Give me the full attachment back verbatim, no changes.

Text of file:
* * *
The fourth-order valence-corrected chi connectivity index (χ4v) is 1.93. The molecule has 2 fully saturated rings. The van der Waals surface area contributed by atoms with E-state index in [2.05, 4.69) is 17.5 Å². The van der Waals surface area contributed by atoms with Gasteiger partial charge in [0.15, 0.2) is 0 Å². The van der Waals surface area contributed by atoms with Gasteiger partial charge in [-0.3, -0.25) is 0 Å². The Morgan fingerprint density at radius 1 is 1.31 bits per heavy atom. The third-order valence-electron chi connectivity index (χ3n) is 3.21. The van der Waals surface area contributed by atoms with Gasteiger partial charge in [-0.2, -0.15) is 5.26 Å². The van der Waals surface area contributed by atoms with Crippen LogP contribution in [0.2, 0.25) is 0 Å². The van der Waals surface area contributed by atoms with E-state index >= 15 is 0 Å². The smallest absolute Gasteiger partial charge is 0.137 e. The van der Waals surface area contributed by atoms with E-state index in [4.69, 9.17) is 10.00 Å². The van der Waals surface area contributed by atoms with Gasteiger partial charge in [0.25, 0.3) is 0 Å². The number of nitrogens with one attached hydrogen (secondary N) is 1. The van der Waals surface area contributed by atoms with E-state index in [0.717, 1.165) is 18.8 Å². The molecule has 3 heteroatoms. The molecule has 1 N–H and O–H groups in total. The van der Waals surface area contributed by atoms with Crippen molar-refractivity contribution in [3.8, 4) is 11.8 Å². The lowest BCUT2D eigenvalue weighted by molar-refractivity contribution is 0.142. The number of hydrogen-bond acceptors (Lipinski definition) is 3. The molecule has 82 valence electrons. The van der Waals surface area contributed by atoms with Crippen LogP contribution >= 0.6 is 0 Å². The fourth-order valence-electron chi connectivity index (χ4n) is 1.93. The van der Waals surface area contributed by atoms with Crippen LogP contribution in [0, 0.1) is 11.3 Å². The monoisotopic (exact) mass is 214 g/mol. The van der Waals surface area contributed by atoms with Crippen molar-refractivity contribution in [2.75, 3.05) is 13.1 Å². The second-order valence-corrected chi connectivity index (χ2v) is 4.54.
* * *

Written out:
The fourth-order valence-corrected chi connectivity index (χ4v) is 1.93. The molecule has 2 fully saturated rings. The van der Waals surface area contributed by atoms with E-state index in [2.05, 4.69) is 17.5 Å². The van der Waals surface area contributed by atoms with Gasteiger partial charge in [0.15, 0.2) is 0 Å². The van der Waals surface area contributed by atoms with Gasteiger partial charge in [-0.3, -0.25) is 0 Å². The Morgan fingerprint density at radius 1 is 1.31 bits per heavy atom. The third-order valence-electron chi connectivity index (χ3n) is 3.21. The van der Waals surface area contributed by atoms with Gasteiger partial charge in [-0.2, -0.15) is 5.26 Å². The van der Waals surface area contributed by atoms with Crippen LogP contribution in [0.2, 0.25) is 0 Å². The van der Waals surface area contributed by atoms with E-state index >= 15 is 0 Å². The smallest absolute Gasteiger partial charge is 0.137 e. The van der Waals surface area contributed by atoms with E-state index in [4.69, 9.17) is 10.00 Å². The van der Waals surface area contributed by atoms with Gasteiger partial charge in [0.25, 0.3) is 0 Å². The number of nitrogens with one attached hydrogen (secondary N) is 1. The van der Waals surface area contributed by atoms with E-state index in [0.717, 1.165) is 18.8 Å². The molecule has 3 heteroatoms. The molecule has 1 N–H and O–H groups in total. The van der Waals surface area contributed by atoms with Crippen molar-refractivity contribution in [3.8, 4) is 11.8 Å². The lowest BCUT2D eigenvalue weighted by molar-refractivity contribution is 0.142. The number of hydrogen-bond acceptors (Lipinski definition) is 3. The molecule has 82 valence electrons. The van der Waals surface area contributed by atoms with Crippen LogP contribution >= 0.6 is 0 Å². The fourth-order valence-electron chi connectivity index (χ4n) is 1.93. The van der Waals surface area contributed by atoms with Crippen LogP contribution in [0, 0.1) is 11.3 Å². The monoisotopic (exact) mass is 214 g/mol. The van der Waals surface area contributed by atoms with Crippen molar-refractivity contribution in [2.75, 3.05) is 13.1 Å². The second-order valence-corrected chi connectivity index (χ2v) is 4.54.